Two novels—fables—by economist Russell Roberts of GMU and Café Hayek are
worth reading both for entertainment and for enlightenment. Though
unabashedly didactic—albeit in a gentle tone, not the style of, say, Ayn
Rand—both books also contain pleasant story lines, even inspiring ones.
The Invisible Heart (MIT Press) features a husband and wife team of
academics with contrasting views about capitalism and markets and resolves
the differences very nicely. The Price of Everything (Princeton
University Press) is about the coming of age and wisdom of a young man of
Cuban background who is helped along by a patient and sympathetic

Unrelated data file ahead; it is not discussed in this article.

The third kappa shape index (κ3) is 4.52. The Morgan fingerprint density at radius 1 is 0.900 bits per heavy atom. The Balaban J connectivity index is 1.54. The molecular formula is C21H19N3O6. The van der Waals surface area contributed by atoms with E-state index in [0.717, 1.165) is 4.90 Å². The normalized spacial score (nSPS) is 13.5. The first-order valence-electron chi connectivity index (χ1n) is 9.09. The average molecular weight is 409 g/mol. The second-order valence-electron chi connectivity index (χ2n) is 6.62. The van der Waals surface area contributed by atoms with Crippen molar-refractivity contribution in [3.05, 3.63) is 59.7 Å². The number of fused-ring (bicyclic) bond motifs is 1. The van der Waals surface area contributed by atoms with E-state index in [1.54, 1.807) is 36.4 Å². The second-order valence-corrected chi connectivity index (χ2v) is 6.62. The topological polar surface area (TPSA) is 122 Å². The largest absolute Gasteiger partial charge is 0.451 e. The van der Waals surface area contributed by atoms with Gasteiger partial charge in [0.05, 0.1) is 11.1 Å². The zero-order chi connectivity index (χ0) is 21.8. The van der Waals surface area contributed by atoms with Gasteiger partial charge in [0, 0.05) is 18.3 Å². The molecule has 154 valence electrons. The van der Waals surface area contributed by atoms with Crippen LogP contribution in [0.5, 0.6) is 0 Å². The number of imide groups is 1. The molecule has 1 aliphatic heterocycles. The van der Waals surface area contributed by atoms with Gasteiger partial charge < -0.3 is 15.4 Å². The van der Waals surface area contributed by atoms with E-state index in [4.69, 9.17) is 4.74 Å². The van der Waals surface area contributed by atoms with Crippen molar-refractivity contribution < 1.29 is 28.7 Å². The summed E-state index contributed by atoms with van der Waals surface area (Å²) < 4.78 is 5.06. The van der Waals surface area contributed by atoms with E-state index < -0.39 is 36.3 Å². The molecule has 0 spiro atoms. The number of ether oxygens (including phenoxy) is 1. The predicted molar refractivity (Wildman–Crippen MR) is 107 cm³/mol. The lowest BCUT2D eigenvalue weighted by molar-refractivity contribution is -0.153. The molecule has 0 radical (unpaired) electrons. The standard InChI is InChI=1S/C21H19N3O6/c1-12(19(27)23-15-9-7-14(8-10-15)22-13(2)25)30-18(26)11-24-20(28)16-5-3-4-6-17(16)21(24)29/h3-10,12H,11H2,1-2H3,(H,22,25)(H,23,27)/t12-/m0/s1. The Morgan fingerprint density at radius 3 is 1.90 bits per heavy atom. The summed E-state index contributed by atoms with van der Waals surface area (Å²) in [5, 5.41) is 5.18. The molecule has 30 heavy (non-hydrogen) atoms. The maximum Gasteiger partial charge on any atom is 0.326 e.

economics teacher. Even if you are already convinced of the merits of the
doctrine of the spontaneous order, Robert’s favorite school of economic
science, the books hold out fine explanations and illustrations. I highly
recommend them both. (The Cuban angle in the second novel was especially
touching to me, a refugee from communist Hungary!) You can catch
Roberts’s commentaries on, of all places, National Public Radio. Maybe he
will unseat Paul Krugman as today’s most prominent economist. He deserves

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